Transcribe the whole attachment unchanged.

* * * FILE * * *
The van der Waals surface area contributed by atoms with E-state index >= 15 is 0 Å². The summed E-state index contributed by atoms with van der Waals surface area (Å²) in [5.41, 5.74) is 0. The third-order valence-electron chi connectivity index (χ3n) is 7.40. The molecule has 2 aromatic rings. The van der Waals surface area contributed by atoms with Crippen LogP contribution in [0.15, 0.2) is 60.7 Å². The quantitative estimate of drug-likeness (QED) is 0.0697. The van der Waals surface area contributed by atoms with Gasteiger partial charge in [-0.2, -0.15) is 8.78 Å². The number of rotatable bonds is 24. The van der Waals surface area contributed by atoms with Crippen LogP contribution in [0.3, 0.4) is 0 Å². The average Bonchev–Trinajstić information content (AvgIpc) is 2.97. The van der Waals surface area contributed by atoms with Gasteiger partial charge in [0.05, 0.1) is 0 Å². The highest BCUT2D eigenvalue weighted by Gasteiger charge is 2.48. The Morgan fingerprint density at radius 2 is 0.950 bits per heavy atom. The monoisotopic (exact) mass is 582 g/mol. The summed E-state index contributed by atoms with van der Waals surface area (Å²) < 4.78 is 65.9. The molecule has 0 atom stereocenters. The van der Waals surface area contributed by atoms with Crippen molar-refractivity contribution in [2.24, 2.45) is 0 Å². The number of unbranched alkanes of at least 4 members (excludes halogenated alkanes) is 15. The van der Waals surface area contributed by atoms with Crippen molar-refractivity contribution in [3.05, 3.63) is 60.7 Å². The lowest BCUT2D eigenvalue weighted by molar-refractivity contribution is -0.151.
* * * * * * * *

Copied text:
The van der Waals surface area contributed by atoms with E-state index >= 15 is 0 Å². The summed E-state index contributed by atoms with van der Waals surface area (Å²) in [5.41, 5.74) is 0. The third-order valence-electron chi connectivity index (χ3n) is 7.40. The molecule has 2 aromatic rings. The van der Waals surface area contributed by atoms with Crippen LogP contribution in [0.15, 0.2) is 60.7 Å². The quantitative estimate of drug-likeness (QED) is 0.0697. The van der Waals surface area contributed by atoms with Gasteiger partial charge in [-0.2, -0.15) is 8.78 Å². The number of rotatable bonds is 24. The van der Waals surface area contributed by atoms with Crippen LogP contribution in [0.3, 0.4) is 0 Å². The average Bonchev–Trinajstić information content (AvgIpc) is 2.97. The van der Waals surface area contributed by atoms with Gasteiger partial charge in [0.05, 0.1) is 0 Å². The highest BCUT2D eigenvalue weighted by Gasteiger charge is 2.48. The Morgan fingerprint density at radius 2 is 0.950 bits per heavy atom. The monoisotopic (exact) mass is 582 g/mol. The summed E-state index contributed by atoms with van der Waals surface area (Å²) < 4.78 is 65.9. The molecule has 0 atom stereocenters. The van der Waals surface area contributed by atoms with Crippen molar-refractivity contribution in [2.24, 2.45) is 0 Å². The number of unbranched alkanes of at least 4 members (excludes halogenated alkanes) is 15. The van der Waals surface area contributed by atoms with Crippen molar-refractivity contribution in [3.05, 3.63) is 60.7 Å². The lowest BCUT2D eigenvalue weighted by molar-refractivity contribution is -0.151.